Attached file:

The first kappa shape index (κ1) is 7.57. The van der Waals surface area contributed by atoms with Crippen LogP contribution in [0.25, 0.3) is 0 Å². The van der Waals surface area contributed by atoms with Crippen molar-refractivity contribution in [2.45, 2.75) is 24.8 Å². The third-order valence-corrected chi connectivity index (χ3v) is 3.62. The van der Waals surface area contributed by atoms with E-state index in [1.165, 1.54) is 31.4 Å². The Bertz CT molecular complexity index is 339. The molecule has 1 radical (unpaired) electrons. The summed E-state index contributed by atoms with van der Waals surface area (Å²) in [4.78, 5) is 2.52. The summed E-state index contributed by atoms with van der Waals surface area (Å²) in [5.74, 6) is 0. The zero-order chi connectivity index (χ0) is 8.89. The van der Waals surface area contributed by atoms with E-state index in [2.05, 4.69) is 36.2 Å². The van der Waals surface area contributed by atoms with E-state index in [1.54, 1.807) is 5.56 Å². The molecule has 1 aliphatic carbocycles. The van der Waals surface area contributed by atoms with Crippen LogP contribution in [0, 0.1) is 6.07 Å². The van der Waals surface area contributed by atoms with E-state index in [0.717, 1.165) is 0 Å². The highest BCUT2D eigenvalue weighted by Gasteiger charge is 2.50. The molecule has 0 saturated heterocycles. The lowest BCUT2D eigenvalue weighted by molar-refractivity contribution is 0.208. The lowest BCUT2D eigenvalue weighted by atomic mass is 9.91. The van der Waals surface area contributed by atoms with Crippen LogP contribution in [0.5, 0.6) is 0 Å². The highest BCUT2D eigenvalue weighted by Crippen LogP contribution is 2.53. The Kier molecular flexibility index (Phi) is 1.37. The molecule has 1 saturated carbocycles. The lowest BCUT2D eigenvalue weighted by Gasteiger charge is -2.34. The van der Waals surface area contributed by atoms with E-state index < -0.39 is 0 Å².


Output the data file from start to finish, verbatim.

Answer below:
The first kappa shape index (κ1) is 7.57. The van der Waals surface area contributed by atoms with Crippen LogP contribution in [0.25, 0.3) is 0 Å². The van der Waals surface area contributed by atoms with Crippen molar-refractivity contribution in [2.45, 2.75) is 24.8 Å². The third-order valence-corrected chi connectivity index (χ3v) is 3.62. The van der Waals surface area contributed by atoms with E-state index in [1.165, 1.54) is 31.4 Å². The Bertz CT molecular complexity index is 339. The molecule has 1 radical (unpaired) electrons. The summed E-state index contributed by atoms with van der Waals surface area (Å²) in [4.78, 5) is 2.52. The summed E-state index contributed by atoms with van der Waals surface area (Å²) in [5.74, 6) is 0. The zero-order chi connectivity index (χ0) is 8.89. The van der Waals surface area contributed by atoms with E-state index in [2.05, 4.69) is 36.2 Å². The van der Waals surface area contributed by atoms with E-state index in [1.54, 1.807) is 5.56 Å². The molecule has 1 aliphatic carbocycles. The van der Waals surface area contributed by atoms with Crippen LogP contribution in [0, 0.1) is 6.07 Å². The van der Waals surface area contributed by atoms with E-state index in [0.717, 1.165) is 0 Å². The highest BCUT2D eigenvalue weighted by Gasteiger charge is 2.50. The molecule has 0 saturated heterocycles. The lowest BCUT2D eigenvalue weighted by molar-refractivity contribution is 0.208. The lowest BCUT2D eigenvalue weighted by atomic mass is 9.91. The van der Waals surface area contributed by atoms with Crippen LogP contribution in [0.5, 0.6) is 0 Å². The highest BCUT2D eigenvalue weighted by Crippen LogP contribution is 2.53. The Kier molecular flexibility index (Phi) is 1.37. The molecule has 1 saturated carbocycles. The lowest BCUT2D eigenvalue weighted by Gasteiger charge is -2.34. The van der Waals surface area contributed by atoms with E-state index < -0.39 is 0 Å².